For that the apostles, besides discover- the former was a preparation for the latter : consequenting to each other the revelations which they received, ly, those writers show great ignorance of the divine disread each other's writings, is plain, from the character pensations, who, on account of the objections to which which Peter hath given of Paul's epistles, 2 Peter iii. 15, the law of Moses, as a rule of justification, is liable, and 16.
on account of the obscurity of the ancient prophecies, It is St. Paul who hath informed us that sin and death wish to disjoin the Jewish and Christian revelations. were permitted to enter into the world, and pass through But all who make this attempt, do it in opposition to the to all men, by the disobedience of one man, because God testimony of Jesus himself, who commanded the Jews to determined, by the obedience of a greater man, to bestow search their own Scriptures, because “ they are they which resurrection from the dead on all men, and to give all an testify of him” (John v. 39.), who, in his conversation opportunity of obtaining righteousness and life under a with the disciples on the road to Emmaus," beginning more gracious covenant than the former, procured for them at Moses and all the prophets, expounded unto them from by the merit of that obedience.
all the Scriptures, the things concerning himself" (Luke It is St. Paul who, in his learned epistle to the He. xxiv. 27.) ; and who told them, ver. 44. “ That all things brows, hath largely explained and proved the priesthood must be fulfilled, which were written in the law of Moses, and intercession of Christ, and hath shown that his death and in the Prophets, and in the Psalms, concerning him.” is considered by God as a sacrifice for sin ; not in a me. The attempt is made in opposition also to the testimony taphorical sense, and in accommodation to the prejudices of the apostle Peter, who, speaking to Cornelius of Christ, of mankind, but on account of its real efficacy in pro. said, “ 'To him give all the prophets witness, that, through curing pardon for penitents: that Christ was constituted his name, whosoever believeth in him shall receive remisa priest by the oath of God: that all the priests and sa sion of sins," Acts x. 43. The Jewish and Christian recrifices that have been in the world, but especially the velations, therefore, are so closely connected, that if the levitical priests and sacrifices, were emblems of the priest- former is removed as false, the latter must, of necessity, full hood, sacrifice, and intercession of Christ ; and that sa to the ground. crifice was instituted originally to preserve the memory of It is the apostle of the Gentiles who hath set the Sithe revelation which God made at the fall, concerning the naitic covenant, or law of Moses, in a proper light, by salvation of mankind through the death of his Son, after showing that it was no method of justification, even to he should become the seed of the woman.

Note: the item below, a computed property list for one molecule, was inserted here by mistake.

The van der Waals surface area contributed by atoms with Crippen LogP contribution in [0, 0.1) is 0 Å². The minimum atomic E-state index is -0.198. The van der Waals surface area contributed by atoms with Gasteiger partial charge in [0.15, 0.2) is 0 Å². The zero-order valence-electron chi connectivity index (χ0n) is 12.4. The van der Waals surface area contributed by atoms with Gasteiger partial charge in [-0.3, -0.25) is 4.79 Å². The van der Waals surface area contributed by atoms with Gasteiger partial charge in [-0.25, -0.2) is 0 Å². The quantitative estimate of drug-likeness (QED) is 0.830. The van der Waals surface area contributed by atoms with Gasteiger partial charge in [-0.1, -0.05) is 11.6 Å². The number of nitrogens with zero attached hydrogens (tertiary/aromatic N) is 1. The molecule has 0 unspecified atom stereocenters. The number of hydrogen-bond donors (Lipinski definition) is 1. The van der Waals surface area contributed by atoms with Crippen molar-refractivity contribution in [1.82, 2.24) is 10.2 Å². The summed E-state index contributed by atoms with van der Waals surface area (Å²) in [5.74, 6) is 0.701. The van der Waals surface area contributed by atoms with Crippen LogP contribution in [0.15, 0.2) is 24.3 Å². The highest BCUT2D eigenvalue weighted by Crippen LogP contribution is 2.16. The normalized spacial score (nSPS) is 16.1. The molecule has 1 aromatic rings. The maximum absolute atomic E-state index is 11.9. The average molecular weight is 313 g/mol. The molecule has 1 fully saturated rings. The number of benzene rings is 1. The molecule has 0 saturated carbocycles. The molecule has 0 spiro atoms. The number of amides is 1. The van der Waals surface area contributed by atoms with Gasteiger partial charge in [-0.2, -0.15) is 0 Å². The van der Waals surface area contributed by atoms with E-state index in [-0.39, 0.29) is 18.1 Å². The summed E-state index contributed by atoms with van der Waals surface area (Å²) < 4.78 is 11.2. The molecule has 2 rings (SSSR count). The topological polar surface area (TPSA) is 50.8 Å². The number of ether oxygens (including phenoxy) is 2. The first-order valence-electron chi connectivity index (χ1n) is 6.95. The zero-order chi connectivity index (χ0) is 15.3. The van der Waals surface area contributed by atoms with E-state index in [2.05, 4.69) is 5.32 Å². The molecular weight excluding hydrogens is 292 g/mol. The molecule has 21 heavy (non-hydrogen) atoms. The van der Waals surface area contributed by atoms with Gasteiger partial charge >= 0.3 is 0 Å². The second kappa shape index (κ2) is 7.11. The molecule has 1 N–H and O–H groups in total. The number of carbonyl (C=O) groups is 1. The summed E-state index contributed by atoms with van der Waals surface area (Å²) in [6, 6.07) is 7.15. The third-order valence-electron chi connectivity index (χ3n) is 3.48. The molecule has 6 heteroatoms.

the Jews, but merely their national law, delivered to them It is this great apostle who hath most fully explained by God, not as governor of the universe, but as king in the doctrine of justification, and shown, that it consists Israel, who had separated them from the rest of manin our being delivered from death, and in our obtaining kind, and placed them in Canaan under his own imme eternal life, through the obedience of Christ : that no diate government, as a nation, for the purpose of presinner can obtain this justification meritoriously through serving his oracles and worship amidst that universal works of law: that though faith is required as the condi- corruption which had overspread the earth. Accordingtion thereof, justification is still the free gift of God through ly, this apostle hath proved, that seeing the law of Moses Jesus Christ; because no works which men can perform, contained a more perfect account of the duties of moralinot even the work of faith itself, hath any merit with God ty, and of the demerit of sin, than is to be found in any to procure pardon for those who have sinned: that this other national law, instead of justifying, it condemned method of justification having been established at the fall, the Jows by its curse ; especially as it prescribed no sais the way in which mankind, from the beginning to the crifice of any real efficacy to cleanse the consciences of end of time, are justified: and that, as such, it is attested sinners, nor promised them pardon in any method whatboth by the law and by the prophets.